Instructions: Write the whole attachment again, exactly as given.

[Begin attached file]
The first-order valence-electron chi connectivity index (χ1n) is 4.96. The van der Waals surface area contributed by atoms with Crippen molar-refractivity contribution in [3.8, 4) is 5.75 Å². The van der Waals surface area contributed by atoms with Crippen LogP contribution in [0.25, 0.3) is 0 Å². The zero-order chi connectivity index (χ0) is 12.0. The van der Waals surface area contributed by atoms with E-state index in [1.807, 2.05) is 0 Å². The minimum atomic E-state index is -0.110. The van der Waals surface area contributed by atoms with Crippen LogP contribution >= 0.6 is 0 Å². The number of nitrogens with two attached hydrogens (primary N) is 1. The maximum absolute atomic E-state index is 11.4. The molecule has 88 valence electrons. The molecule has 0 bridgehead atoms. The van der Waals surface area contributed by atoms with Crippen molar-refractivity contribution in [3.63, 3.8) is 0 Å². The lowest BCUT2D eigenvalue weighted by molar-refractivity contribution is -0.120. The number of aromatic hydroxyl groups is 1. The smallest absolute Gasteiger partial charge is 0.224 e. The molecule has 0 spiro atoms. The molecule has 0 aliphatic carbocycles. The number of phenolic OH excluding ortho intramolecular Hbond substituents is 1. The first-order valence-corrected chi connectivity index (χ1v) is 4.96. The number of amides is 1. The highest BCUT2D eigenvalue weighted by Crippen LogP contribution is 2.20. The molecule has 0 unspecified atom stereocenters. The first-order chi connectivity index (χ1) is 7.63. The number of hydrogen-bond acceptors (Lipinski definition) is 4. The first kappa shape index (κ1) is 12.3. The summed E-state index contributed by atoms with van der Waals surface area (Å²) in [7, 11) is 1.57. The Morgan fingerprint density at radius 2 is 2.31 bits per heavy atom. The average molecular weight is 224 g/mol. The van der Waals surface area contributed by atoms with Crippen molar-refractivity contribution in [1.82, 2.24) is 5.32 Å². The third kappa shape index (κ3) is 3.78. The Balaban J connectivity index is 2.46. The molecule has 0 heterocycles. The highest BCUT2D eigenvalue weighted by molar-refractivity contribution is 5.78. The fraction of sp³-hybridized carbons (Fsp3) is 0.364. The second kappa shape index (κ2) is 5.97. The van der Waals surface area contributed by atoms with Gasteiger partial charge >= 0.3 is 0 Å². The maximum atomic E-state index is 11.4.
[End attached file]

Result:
The first-order valence-electron chi connectivity index (χ1n) is 4.96. The van der Waals surface area contributed by atoms with Crippen molar-refractivity contribution in [3.8, 4) is 5.75 Å². The van der Waals surface area contributed by atoms with Crippen LogP contribution in [0.25, 0.3) is 0 Å². The zero-order chi connectivity index (χ0) is 12.0. The van der Waals surface area contributed by atoms with E-state index in [1.807, 2.05) is 0 Å². The minimum atomic E-state index is -0.110. The van der Waals surface area contributed by atoms with Crippen LogP contribution >= 0.6 is 0 Å². The number of nitrogens with two attached hydrogens (primary N) is 1. The maximum absolute atomic E-state index is 11.4. The molecule has 88 valence electrons. The molecule has 0 bridgehead atoms. The van der Waals surface area contributed by atoms with Crippen molar-refractivity contribution in [3.63, 3.8) is 0 Å². The lowest BCUT2D eigenvalue weighted by molar-refractivity contribution is -0.120. The number of aromatic hydroxyl groups is 1. The smallest absolute Gasteiger partial charge is 0.224 e. The molecule has 0 spiro atoms. The molecule has 0 aliphatic carbocycles. The number of phenolic OH excluding ortho intramolecular Hbond substituents is 1. The first-order valence-corrected chi connectivity index (χ1v) is 4.96. The number of amides is 1. The highest BCUT2D eigenvalue weighted by Crippen LogP contribution is 2.20. The molecule has 0 unspecified atom stereocenters. The first-order chi connectivity index (χ1) is 7.63. The number of hydrogen-bond acceptors (Lipinski definition) is 4. The first kappa shape index (κ1) is 12.3. The summed E-state index contributed by atoms with van der Waals surface area (Å²) in [7, 11) is 1.57. The Morgan fingerprint density at radius 2 is 2.31 bits per heavy atom. The average molecular weight is 224 g/mol. The van der Waals surface area contributed by atoms with Crippen molar-refractivity contribution in [1.82, 2.24) is 5.32 Å². The third kappa shape index (κ3) is 3.78. The Balaban J connectivity index is 2.46. The molecule has 0 heterocycles. The highest BCUT2D eigenvalue weighted by molar-refractivity contribution is 5.78. The fraction of sp³-hybridized carbons (Fsp3) is 0.364. The second kappa shape index (κ2) is 5.97. The van der Waals surface area contributed by atoms with Gasteiger partial charge >= 0.3 is 0 Å². The maximum atomic E-state index is 11.4.